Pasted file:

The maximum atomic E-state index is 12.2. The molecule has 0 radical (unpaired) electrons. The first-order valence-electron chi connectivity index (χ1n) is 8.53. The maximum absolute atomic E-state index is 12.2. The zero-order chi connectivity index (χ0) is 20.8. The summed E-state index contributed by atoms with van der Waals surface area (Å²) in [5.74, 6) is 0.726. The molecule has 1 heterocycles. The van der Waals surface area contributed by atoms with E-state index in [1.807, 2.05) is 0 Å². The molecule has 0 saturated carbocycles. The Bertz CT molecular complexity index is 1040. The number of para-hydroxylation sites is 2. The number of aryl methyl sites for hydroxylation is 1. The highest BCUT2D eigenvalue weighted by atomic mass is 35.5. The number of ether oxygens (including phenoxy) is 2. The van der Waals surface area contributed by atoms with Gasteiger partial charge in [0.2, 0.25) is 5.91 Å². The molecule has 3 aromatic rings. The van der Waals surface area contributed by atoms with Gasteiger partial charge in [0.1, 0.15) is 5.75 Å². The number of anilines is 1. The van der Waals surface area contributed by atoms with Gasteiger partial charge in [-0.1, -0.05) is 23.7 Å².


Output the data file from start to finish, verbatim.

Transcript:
The maximum atomic E-state index is 12.2. The molecule has 0 radical (unpaired) electrons. The first-order valence-electron chi connectivity index (χ1n) is 8.53. The maximum absolute atomic E-state index is 12.2. The zero-order chi connectivity index (χ0) is 20.8. The summed E-state index contributed by atoms with van der Waals surface area (Å²) in [5.74, 6) is 0.726. The molecule has 1 heterocycles. The van der Waals surface area contributed by atoms with E-state index in [1.807, 2.05) is 0 Å². The molecule has 0 saturated carbocycles. The Bertz CT molecular complexity index is 1040. The number of para-hydroxylation sites is 2. The number of aryl methyl sites for hydroxylation is 1. The highest BCUT2D eigenvalue weighted by atomic mass is 35.5. The number of ether oxygens (including phenoxy) is 2. The van der Waals surface area contributed by atoms with Gasteiger partial charge in [0.2, 0.25) is 5.91 Å². The molecule has 3 aromatic rings. The van der Waals surface area contributed by atoms with Gasteiger partial charge in [0.1, 0.15) is 5.75 Å². The number of anilines is 1. The van der Waals surface area contributed by atoms with Gasteiger partial charge in [-0.1, -0.05) is 23.7 Å².